9 Foraging Tips from Alexis Nikole Nelson, “Black Forager” on Social Media

Every Wednesday at 12 p.m., the Voracious team goes live to answer your questions about food and cooking. Sometimes we invite an expert to give readers direct access to the information and advice they are looking for.

On April 6th, Alexis Nikole Nelson, the web’s most popular foraging guide, joined us to answer reader questions about foraging. Known as @alexisnikole on TikTok and @blackforager on Instagram, Nelson delights millions of viewers with happy, informative videos that show how to identify foods in nature and how she loves to prepare and preserve them.

The grocery TikTokers we can’t get enough of

Here are a few foraging tips from Nelson that stand out in the Q&A. These excerpts have been edited for length and clarity. A full transcript of the chat can be found here.

What are your top tips for not dying while collecting?

That is really a wonderful question! My number one tip for not dying while foraging is to never put anything in your mouth unless you are 100 percent sure what it is. There’s no shame in taking some home to research more where I have better internet! When I’m in new places I still take samples home or to my hotel or whatever you have for further research. Another pro tip: if you’re eating something new, start small! You never know when you might discover a new allergy.

What’s your favorite way to ethically harvest ramps, and what’s the best way to spread it out over multiple meals?

The first step to ethical ramp harvesting is an awareness of how productive they are in your area. If I were in New York, I’d leave them even if I saw a big patch of narrow-leaved ramps because of the dance they’ve done with the endangered list for the last ten years.

If you are in an area where you are not on any watch list, estimate the size of the patch. Think ahead – if, say, 20 other people come across this patch over the next month and take the amount you want, what’s left?

I only collect leaves (one leaf from a multi-leaf ramp) so the plant can continue with photosynthesis and survive another year. If you’re craving onions, I’d suggest invasive field garlic (leek vineale) instead of this. Also delicious, and also everywhere!

I salt and dry my leaves so they last year-round with their flavor intact.

The problem with foraging is that it becomes less and less sustainable as more people do it. Each person has less incentive to leave something for the next time since someone else is more likely to come along and claim it. Aside from keeping our spots secret, how can we encourage sustainable foraging practices?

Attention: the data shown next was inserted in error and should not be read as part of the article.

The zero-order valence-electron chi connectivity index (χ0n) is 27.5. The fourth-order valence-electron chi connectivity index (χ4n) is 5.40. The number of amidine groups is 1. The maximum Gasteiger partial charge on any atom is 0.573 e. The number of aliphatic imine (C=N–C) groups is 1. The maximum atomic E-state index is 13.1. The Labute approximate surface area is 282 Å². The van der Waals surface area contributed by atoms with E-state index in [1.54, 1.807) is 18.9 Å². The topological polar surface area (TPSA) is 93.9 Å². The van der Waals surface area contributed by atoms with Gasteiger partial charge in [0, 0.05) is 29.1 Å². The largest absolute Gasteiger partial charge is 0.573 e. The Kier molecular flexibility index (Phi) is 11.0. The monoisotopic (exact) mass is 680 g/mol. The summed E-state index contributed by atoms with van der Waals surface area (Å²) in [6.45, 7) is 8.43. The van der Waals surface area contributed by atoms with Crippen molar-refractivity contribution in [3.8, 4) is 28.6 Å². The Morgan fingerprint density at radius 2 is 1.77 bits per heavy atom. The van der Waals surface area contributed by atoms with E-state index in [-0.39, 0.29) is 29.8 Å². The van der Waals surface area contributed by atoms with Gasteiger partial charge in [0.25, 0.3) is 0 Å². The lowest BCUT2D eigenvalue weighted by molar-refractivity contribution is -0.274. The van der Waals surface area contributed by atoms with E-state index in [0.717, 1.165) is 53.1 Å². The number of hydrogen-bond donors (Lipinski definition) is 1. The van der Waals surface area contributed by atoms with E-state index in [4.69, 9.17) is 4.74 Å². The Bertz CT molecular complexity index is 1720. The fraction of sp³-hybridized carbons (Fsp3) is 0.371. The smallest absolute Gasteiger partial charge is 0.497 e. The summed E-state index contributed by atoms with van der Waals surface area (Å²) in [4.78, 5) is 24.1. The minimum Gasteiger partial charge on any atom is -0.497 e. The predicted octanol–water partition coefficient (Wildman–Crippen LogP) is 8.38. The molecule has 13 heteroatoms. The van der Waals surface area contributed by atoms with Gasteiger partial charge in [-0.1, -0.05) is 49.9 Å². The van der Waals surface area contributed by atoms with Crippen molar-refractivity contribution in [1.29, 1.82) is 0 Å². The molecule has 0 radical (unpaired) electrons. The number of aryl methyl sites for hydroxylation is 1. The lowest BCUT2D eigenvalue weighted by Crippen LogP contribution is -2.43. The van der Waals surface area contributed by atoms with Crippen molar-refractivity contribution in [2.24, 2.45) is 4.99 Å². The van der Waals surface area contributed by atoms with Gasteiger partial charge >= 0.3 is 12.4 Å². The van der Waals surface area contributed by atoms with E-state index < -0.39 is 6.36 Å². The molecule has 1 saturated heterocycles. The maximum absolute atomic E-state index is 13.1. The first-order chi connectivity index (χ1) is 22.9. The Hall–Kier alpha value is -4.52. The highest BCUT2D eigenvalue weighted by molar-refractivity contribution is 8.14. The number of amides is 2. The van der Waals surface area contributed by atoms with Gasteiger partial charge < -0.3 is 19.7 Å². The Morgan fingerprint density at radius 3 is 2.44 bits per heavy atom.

I try to encourage ‘future-thinking’ foraging and also try to cheer common and invasive plants as much as ramps or morels because honestly the reason everyone is going crazy over the latter two is because of the marketing! If more people were looking for things like mallow, black mustard, garlic mustard, and non-native blackberry berries, we would actually be doing our ecosystems a favor.

Maybe I’m being a little too optimistic, but I really believe that when people interact more with green spaces, they take better care of and relate to them, which would be the biggest win of all.

Do you think there is enough wild food in nature for everyone?

I think if we focused on abundantly invasive species (like knotweed, which grows several inches a day at this time of year) there would be more than enough to get around. The problem is that people only focus on a few plants!

I see so many berries in my area that aren’t listed in the internet sources I found identifying local plants. Are there binding guidelines for identifying regional berries?

A local feeding guide and iNaturalist are great learning tools! For DC I would suggest the book Mid-Atlantic Foraging which will cover a fair amount of it. The iNaturalist app should not be viewed as the definitive way to find out if you can eat anything, but rather as a tool you can use to guide your research. iNaturalist is regularly interviewed by botanists, biologists and experienced collectors, so you can also see what has already been found (and whether an expert has already confirmed the identification) on a map of your area.

Is there a way to determine if animal waste is on harvested crops, and does rinsing make the harvested food safe?

What I do remind new collectors is that the grocery store veggies were grown in manure that often contains excrement or urea. Just as you clean these vegetables before eating, do the same with your collected finds.

I love a water vinegar wash! While scrubbing, dip your finds in a bowl of water and vinegar, then rinse before eating or refrigerating.

How much of your diet consists of animal feed?

The percentage varies throughout the year. It gets low in the winter, down to about 10 percent, as I’ve just managed to save and conserve during the year (although I’m trying to save more this year!). It’s picking up about now, and by late summer when some higher calorie snacks are in season (acorns, papayas, persimmons, etc.) I can eat whole days with food!

What are the two or three foods you look for that make you think, “Why doesn’t everyone eat this all the time?”

Dandelion and Japanese Knotweed! Both are insanely productive and tasty and easy to identify.

I’m starting to forage again and would love to know what some of your favorite books or reference books are!

All of Sam Thayer’s books are must-haves! I cannot recommend them enough.

Want cooking tips for specific items? Check out the full transcript.

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